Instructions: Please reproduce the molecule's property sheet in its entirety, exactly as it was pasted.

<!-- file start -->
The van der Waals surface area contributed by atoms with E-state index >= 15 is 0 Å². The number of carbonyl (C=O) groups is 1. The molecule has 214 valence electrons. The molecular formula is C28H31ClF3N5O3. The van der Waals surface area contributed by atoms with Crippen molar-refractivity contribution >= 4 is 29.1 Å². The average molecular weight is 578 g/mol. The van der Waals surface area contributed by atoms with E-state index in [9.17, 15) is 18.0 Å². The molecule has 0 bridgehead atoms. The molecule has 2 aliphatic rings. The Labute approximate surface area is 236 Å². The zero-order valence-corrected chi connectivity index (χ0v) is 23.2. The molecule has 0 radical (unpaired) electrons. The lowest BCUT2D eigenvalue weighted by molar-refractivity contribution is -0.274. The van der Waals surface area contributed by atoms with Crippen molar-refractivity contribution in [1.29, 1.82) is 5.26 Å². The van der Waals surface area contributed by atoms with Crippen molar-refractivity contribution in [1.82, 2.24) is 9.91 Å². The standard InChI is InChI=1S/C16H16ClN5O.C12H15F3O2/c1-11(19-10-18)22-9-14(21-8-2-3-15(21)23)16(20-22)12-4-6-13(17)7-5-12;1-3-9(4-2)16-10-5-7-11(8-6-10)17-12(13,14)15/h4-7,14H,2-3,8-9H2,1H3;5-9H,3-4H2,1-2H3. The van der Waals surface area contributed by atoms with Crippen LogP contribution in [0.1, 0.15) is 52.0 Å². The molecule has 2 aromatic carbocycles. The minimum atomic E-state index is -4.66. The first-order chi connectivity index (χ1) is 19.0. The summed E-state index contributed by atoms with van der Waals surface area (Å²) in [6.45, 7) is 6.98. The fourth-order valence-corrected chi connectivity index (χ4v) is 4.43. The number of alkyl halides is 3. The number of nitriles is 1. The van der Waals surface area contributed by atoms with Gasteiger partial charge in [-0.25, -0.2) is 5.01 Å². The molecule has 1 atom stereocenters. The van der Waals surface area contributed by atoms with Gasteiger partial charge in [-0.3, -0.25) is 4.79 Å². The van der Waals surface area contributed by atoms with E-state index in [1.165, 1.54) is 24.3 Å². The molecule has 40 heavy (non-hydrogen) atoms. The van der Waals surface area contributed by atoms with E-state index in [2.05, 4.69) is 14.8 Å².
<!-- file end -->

The van der Waals surface area contributed by atoms with E-state index >= 15 is 0 Å². The number of carbonyl (C=O) groups is 1. The molecule has 214 valence electrons. The molecular formula is C28H31ClF3N5O3. The van der Waals surface area contributed by atoms with Crippen molar-refractivity contribution >= 4 is 29.1 Å². The average molecular weight is 578 g/mol. The van der Waals surface area contributed by atoms with E-state index in [9.17, 15) is 18.0 Å². The molecule has 0 bridgehead atoms. The molecule has 2 aliphatic rings. The Labute approximate surface area is 236 Å². The zero-order valence-corrected chi connectivity index (χ0v) is 23.2. The molecule has 0 radical (unpaired) electrons. The lowest BCUT2D eigenvalue weighted by molar-refractivity contribution is -0.274. The van der Waals surface area contributed by atoms with Crippen molar-refractivity contribution in [1.29, 1.82) is 5.26 Å². The van der Waals surface area contributed by atoms with Crippen molar-refractivity contribution in [1.82, 2.24) is 9.91 Å². The standard InChI is InChI=1S/C16H16ClN5O.C12H15F3O2/c1-11(19-10-18)22-9-14(21-8-2-3-15(21)23)16(20-22)12-4-6-13(17)7-5-12;1-3-9(4-2)16-10-5-7-11(8-6-10)17-12(13,14)15/h4-7,14H,2-3,8-9H2,1H3;5-9H,3-4H2,1-2H3. The van der Waals surface area contributed by atoms with Crippen LogP contribution in [0.1, 0.15) is 52.0 Å². The molecule has 2 aromatic carbocycles. The minimum atomic E-state index is -4.66. The first-order chi connectivity index (χ1) is 19.0. The summed E-state index contributed by atoms with van der Waals surface area (Å²) in [6.45, 7) is 6.98. The fourth-order valence-corrected chi connectivity index (χ4v) is 4.43. The number of alkyl halides is 3. The number of nitriles is 1. The van der Waals surface area contributed by atoms with Gasteiger partial charge in [-0.25, -0.2) is 5.01 Å². The molecule has 1 atom stereocenters. The van der Waals surface area contributed by atoms with Gasteiger partial charge in [-0.3, -0.25) is 4.79 Å². The van der Waals surface area contributed by atoms with E-state index in [1.165, 1.54) is 24.3 Å². The molecule has 40 heavy (non-hydrogen) atoms. The van der Waals surface area contributed by atoms with E-state index in [2.05, 4.69) is 14.8 Å².